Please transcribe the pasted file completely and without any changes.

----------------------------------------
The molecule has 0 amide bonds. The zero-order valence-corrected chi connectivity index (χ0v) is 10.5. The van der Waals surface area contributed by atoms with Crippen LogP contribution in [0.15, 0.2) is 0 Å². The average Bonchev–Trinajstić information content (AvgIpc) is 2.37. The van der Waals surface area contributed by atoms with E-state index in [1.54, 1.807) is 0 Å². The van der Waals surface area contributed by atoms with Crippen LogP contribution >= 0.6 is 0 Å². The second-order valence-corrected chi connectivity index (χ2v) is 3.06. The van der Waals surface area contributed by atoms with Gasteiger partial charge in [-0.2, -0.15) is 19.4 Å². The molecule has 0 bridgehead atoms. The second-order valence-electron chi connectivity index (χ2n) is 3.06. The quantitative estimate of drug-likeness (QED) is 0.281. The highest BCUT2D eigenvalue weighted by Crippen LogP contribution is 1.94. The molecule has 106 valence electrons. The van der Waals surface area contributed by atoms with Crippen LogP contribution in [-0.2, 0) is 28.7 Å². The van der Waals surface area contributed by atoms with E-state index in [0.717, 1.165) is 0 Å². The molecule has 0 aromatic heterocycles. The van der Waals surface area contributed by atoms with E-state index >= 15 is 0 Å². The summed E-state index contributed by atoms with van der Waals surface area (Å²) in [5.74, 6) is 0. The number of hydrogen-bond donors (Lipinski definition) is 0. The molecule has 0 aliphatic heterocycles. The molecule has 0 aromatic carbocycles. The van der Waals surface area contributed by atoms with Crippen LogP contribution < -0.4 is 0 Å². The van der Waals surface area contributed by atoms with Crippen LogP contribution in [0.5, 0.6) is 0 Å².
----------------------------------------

The molecule has 0 amide bonds. The zero-order valence-corrected chi connectivity index (χ0v) is 10.5. The van der Waals surface area contributed by atoms with Crippen LogP contribution in [0.15, 0.2) is 0 Å². The average Bonchev–Trinajstić information content (AvgIpc) is 2.37. The van der Waals surface area contributed by atoms with E-state index in [1.54, 1.807) is 0 Å². The van der Waals surface area contributed by atoms with Crippen LogP contribution >= 0.6 is 0 Å². The second-order valence-corrected chi connectivity index (χ2v) is 3.06. The van der Waals surface area contributed by atoms with Gasteiger partial charge in [-0.2, -0.15) is 19.4 Å². The molecule has 0 bridgehead atoms. The second-order valence-electron chi connectivity index (χ2n) is 3.06. The quantitative estimate of drug-likeness (QED) is 0.281. The highest BCUT2D eigenvalue weighted by Crippen LogP contribution is 1.94. The molecule has 106 valence electrons. The van der Waals surface area contributed by atoms with Crippen LogP contribution in [-0.2, 0) is 28.7 Å². The van der Waals surface area contributed by atoms with E-state index in [0.717, 1.165) is 0 Å². The molecule has 0 aromatic heterocycles. The van der Waals surface area contributed by atoms with E-state index >= 15 is 0 Å². The summed E-state index contributed by atoms with van der Waals surface area (Å²) in [5.74, 6) is 0. The number of hydrogen-bond donors (Lipinski definition) is 0. The molecule has 0 aliphatic heterocycles. The molecule has 0 aromatic carbocycles. The van der Waals surface area contributed by atoms with Crippen LogP contribution < -0.4 is 0 Å². The van der Waals surface area contributed by atoms with Crippen LogP contribution in [0.5, 0.6) is 0 Å².